When sexual harassment of an employee does not result in any adverse employment action (i.e. termination, demotion, etc.), an employer can avoid liability if: a) it exercised reasonable care to prevent and promptly correct any sexually harassing behavior; and b) the employee unreasonably failed to take advantage of any preventive or corrective opportunities provided by the employer to avoid the harm. Although the United States Court of Appeals for the Third Circuit (which includes Pennsylvania) recently acknowledged that it has routinely found that the passage of time coupled with an employee’s failure to take advantage of the employer’s anti-harassment policy is unreasonable, it now seems to have softened that approach in light of the recent #MeToo movement.
In a recent Third Circuit case, the Court addressed a scenario where an employee was sexually harassed by her male supervisor for four years but did not report the harassment to others pursuant to the County’s anti-harassment policy. During her deposition, the employee explained the reasons for her failure to report. First, the employee claimed that she feared reporting the claims to the County administrators because her supervisor repeatedly warned her that she could not trust the Commissioners. Second, the employee claimed that her supervisor had also made inappropriate advances towards other female employees, but was only slapped on the wrist and “it went nowhere.”
Although the District Court dismissed the employee’s Title VII sexual harassment claim prior to trial, concluding that no reasonable jury could find that the employee acted reasonably in failing to avail herself to the protections of the employer’s policy, the Third Circuit Court disagreed. Instead, the Third Circuit Court indicated that it could not ignore the employee’s testimony as to why she did not report her supervisor’s conduct, and believed that a jury could find that she did not act unreasonably under the circumstances. According to the Court, workplace sexual harassment is highly-circumstance-specific, and under circumstances such as those being presented, the reasonableness of an employee’s conduct should be left for the jury to determine at the time of trial.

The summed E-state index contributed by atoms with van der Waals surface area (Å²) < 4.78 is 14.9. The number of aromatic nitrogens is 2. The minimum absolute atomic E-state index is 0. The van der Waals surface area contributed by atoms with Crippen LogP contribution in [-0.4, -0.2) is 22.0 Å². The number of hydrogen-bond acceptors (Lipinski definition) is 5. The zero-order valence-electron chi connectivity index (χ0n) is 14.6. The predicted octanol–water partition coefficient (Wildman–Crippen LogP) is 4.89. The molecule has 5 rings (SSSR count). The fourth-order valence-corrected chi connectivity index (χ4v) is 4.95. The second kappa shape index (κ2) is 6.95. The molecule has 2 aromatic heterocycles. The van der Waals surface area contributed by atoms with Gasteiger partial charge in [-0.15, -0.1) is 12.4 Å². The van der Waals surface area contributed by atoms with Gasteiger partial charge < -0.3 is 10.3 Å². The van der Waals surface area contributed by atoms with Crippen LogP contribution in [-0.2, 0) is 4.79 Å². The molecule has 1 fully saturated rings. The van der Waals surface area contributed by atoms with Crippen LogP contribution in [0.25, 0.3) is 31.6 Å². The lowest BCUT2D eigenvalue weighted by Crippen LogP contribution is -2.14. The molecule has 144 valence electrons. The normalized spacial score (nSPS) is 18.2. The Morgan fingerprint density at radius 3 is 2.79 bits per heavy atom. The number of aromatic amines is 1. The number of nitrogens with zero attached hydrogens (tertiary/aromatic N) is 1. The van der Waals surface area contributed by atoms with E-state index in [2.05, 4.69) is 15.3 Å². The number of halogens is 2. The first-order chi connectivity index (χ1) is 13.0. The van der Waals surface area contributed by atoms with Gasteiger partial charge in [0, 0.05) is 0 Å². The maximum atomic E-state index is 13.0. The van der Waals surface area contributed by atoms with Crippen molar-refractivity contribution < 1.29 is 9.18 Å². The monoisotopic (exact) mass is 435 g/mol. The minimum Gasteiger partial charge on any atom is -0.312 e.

Furthermore, in a footnote apparently supporting its decision with the #MeToo movement (but without any direct reference to the same), the Court went on to state:
This appeal comes to us in the midst of national news regarding a veritable firestorm of allegations of rampant sexual misconduct that has been closeted for years, not reported by the victims. . . In nearly all of the instances, the victims asserted a plausible fear of serious adverse consequences had they spoken up at the time the conduct occurred. . . While [the defense to sexual harassment] places the onus on the harassed employee to report her harasser, and would fault her for not calling out this conduct so as to prevent it, a jury could conclude that the employee’s non-reporting was understandable, perhaps even reasonable.
So what are some key takeaways to be learned by employers from this recent Third Circuit decision? First, don’t assume that you’ve done enough merely because you have an anti-harassment policy in place. The only way to avoid being held responsible for sexual harassment is to actually take steps to prevent it from happening. Additionally, don’t wait for your employees to take the time to make a complaint. As stressed by the Third Circuit Court, oftentimes victims of sexual harassment do not desire to report misconduct because they don’t want to get the harasser in trouble or fear repercussions. If your managers or human resource personnel become aware of inappropriate conduct, they should take the steps necessary to stop it immediately. Lastly, if you have an incident of sexual harassment in the workplace and are not certain about how to handle it, contact legal counsel to determine what next steps are appropriate and necessary under the law.